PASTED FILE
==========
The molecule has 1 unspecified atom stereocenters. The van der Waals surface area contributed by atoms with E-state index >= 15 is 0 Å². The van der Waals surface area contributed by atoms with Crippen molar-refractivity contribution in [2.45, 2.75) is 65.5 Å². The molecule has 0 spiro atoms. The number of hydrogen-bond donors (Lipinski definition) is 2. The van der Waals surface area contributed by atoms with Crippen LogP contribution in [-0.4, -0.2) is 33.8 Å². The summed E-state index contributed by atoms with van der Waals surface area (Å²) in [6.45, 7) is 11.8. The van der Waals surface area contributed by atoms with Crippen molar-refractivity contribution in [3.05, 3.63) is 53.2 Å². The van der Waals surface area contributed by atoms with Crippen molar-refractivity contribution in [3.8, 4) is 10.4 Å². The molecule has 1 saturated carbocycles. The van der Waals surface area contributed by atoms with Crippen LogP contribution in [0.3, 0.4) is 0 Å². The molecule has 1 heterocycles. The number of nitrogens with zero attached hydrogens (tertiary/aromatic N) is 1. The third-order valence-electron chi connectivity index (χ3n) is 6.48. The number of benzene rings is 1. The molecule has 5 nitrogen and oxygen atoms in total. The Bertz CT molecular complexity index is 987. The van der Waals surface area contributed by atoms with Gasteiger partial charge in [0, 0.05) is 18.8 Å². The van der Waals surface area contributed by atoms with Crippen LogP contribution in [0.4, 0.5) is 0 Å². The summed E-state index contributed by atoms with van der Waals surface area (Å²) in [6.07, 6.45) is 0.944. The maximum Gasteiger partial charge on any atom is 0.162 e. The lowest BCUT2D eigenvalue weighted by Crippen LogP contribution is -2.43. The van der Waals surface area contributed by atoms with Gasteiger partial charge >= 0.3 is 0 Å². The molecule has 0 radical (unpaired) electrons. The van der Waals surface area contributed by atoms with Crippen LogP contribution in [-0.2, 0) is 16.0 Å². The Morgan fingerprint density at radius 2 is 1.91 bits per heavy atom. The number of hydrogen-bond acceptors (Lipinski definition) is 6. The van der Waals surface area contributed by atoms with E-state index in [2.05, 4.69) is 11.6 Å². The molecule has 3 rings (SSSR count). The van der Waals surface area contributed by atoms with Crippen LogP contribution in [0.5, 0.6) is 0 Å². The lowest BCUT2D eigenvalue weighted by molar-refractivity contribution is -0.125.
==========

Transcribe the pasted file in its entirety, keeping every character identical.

The molecule has 1 unspecified atom stereocenters. The van der Waals surface area contributed by atoms with E-state index >= 15 is 0 Å². The van der Waals surface area contributed by atoms with Crippen molar-refractivity contribution in [2.45, 2.75) is 65.5 Å². The molecule has 0 spiro atoms. The number of hydrogen-bond donors (Lipinski definition) is 2. The van der Waals surface area contributed by atoms with Crippen LogP contribution in [-0.4, -0.2) is 33.8 Å². The summed E-state index contributed by atoms with van der Waals surface area (Å²) in [6.45, 7) is 11.8. The van der Waals surface area contributed by atoms with Crippen molar-refractivity contribution in [3.05, 3.63) is 53.2 Å². The van der Waals surface area contributed by atoms with Crippen molar-refractivity contribution in [3.8, 4) is 10.4 Å². The molecule has 1 saturated carbocycles. The van der Waals surface area contributed by atoms with Crippen LogP contribution in [0.3, 0.4) is 0 Å². The molecule has 1 heterocycles. The number of nitrogens with zero attached hydrogens (tertiary/aromatic N) is 1. The third-order valence-electron chi connectivity index (χ3n) is 6.48. The number of benzene rings is 1. The molecule has 5 nitrogen and oxygen atoms in total. The Bertz CT molecular complexity index is 987. The van der Waals surface area contributed by atoms with Gasteiger partial charge in [0, 0.05) is 18.8 Å². The van der Waals surface area contributed by atoms with Crippen LogP contribution in [0.4, 0.5) is 0 Å². The summed E-state index contributed by atoms with van der Waals surface area (Å²) in [6.07, 6.45) is 0.944. The maximum Gasteiger partial charge on any atom is 0.162 e. The lowest BCUT2D eigenvalue weighted by Crippen LogP contribution is -2.43. The van der Waals surface area contributed by atoms with Gasteiger partial charge >= 0.3 is 0 Å². The molecule has 0 radical (unpaired) electrons. The van der Waals surface area contributed by atoms with Crippen LogP contribution in [-0.2, 0) is 16.0 Å². The Morgan fingerprint density at radius 2 is 1.91 bits per heavy atom. The number of hydrogen-bond acceptors (Lipinski definition) is 6. The van der Waals surface area contributed by atoms with E-state index in [2.05, 4.69) is 11.6 Å². The molecule has 3 rings (SSSR count). The van der Waals surface area contributed by atoms with Crippen LogP contribution in [0.5, 0.6) is 0 Å². The lowest BCUT2D eigenvalue weighted by molar-refractivity contribution is -0.125.